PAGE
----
three to five is £1725. The fee covers tuition, a comprehensive set of course notes, access to a pre-course e-learning
module, IC MinEval software demonstration licence, lunches and light refreshments but does not cover accommodation.
Please note all fees must be received before the course start date.

T EAM ATTENDANCE
A 20% discount on the course fee is available for the third and any subsequent applicants from the same organisation
who enrol together for the same duration.

V ENUE
The course will be held at Imperial College London, South Kensington, London. The College is located in a pleasant part
of London, close to Hyde Park, the Royal Albert Hall and world-renowned museums.

A CCOMMODATION
Single bedroom accommodation is available in local hotels within easy access to the College. Minimum cost of a room
with shower/bath will be in the region of £85 per night. This is additional to the course fee, and participants are
responsible for payment of their hotel bills. For further details and reservations, please contact:

Imperial College London Hotel booking Service
Accommodation Link
London SW7 2PG.
Tel: +44 (0)20 7594 9507/11; Fax: +44 (0)20 7594 9504/5;
Email: reservations@imperial.ac.uk
Information is available at: www.imperial.ac.uk/conferences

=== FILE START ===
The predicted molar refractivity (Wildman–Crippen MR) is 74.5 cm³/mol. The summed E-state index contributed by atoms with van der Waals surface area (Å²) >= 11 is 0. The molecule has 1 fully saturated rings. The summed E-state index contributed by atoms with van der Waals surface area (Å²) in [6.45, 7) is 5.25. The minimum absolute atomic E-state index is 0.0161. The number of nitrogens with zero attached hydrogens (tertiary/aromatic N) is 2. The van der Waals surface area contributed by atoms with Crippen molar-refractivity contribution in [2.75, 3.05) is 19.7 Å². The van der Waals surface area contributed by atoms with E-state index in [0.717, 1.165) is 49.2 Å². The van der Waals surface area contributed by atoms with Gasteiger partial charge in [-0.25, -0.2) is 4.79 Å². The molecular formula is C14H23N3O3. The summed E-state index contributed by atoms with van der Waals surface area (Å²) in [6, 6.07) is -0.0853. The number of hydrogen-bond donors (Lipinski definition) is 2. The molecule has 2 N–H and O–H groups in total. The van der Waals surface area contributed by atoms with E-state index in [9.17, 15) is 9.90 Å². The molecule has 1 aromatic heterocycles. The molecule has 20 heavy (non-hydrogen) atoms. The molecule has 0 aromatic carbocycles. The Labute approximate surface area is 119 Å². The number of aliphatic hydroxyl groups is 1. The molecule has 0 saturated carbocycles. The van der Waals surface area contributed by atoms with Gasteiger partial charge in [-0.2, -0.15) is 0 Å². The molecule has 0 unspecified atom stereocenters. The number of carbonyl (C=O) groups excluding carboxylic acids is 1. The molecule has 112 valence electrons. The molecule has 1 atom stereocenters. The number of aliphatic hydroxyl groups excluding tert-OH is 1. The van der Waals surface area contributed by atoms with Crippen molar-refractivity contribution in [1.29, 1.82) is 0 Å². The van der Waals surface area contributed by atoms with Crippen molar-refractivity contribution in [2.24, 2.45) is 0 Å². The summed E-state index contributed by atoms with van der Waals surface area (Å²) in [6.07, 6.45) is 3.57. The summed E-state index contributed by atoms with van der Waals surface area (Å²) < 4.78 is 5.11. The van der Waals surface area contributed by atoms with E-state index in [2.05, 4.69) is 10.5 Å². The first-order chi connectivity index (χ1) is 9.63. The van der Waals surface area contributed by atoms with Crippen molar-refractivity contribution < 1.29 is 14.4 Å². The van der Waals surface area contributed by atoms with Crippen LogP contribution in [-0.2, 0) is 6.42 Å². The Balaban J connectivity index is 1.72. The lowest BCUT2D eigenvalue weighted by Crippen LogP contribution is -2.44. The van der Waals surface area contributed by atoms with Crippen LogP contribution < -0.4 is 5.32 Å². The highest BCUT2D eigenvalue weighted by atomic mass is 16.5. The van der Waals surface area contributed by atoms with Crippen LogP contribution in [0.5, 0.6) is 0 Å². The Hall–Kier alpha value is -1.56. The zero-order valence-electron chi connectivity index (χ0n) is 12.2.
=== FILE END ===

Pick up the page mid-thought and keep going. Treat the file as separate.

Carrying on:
V ISAS
Overseas delegates requiring Visas for the UK are responsible for their application and should allow sufficient time for
the process to be completed.

C ANCELLATIONS
A 20% administration fee will be levied for cancellations made up to two weeks prior to the start of the course.
Cancellations thereafter will be liable to the loss of the full fee. Notice of cancellation must be given in writing by letter
or fax and action will be taken to recover, from the delegates or their employers, that proportion of the fee owing at the
time of cancellation.

Imperial College London reserves the right to cancel an advertised course at short notice. It will endeavour to provide
participants with as much notice as possible, but will not accept liability for costs incurred by participants or their
organisations for the cancellation of travel arrangements and/or accommodation reservations as a result of the course
being cancelled or postponed. If a course is cancelled, fees will be refunded in full. Imperial College London also
reserves the right to postpone or make such alterations to the content of a course as may be necessary.

Q UERIES
Further information regarding the technical content of the course should be directed to:
Professor Dennis Buchanan, Department of Earth Science & Engineering, Imperial College London, South
Kensington, London SW7 2AZ, UK.
Tel: +44 (0)20 7594 6440
Fax: +44 (0)20 7594 6464
Email: d.buchanan@imperial.ac.uk

Queries regarding registration and other administration matters should be directed to:
Stephanie O’Mahony, School of Professional Development, Imperial College London, Level 4, Sherfield Building, South
Kensington, London, SW7 2AZ, UK.
Tel: +44 (0)20 7594 6882
Fax: +44 (0)20 7594 6883
Email: cpd@imperial.ac.uk

Visit our website for up-to-date information on this programme and other courses:

www.imperial.ac.uk/cpd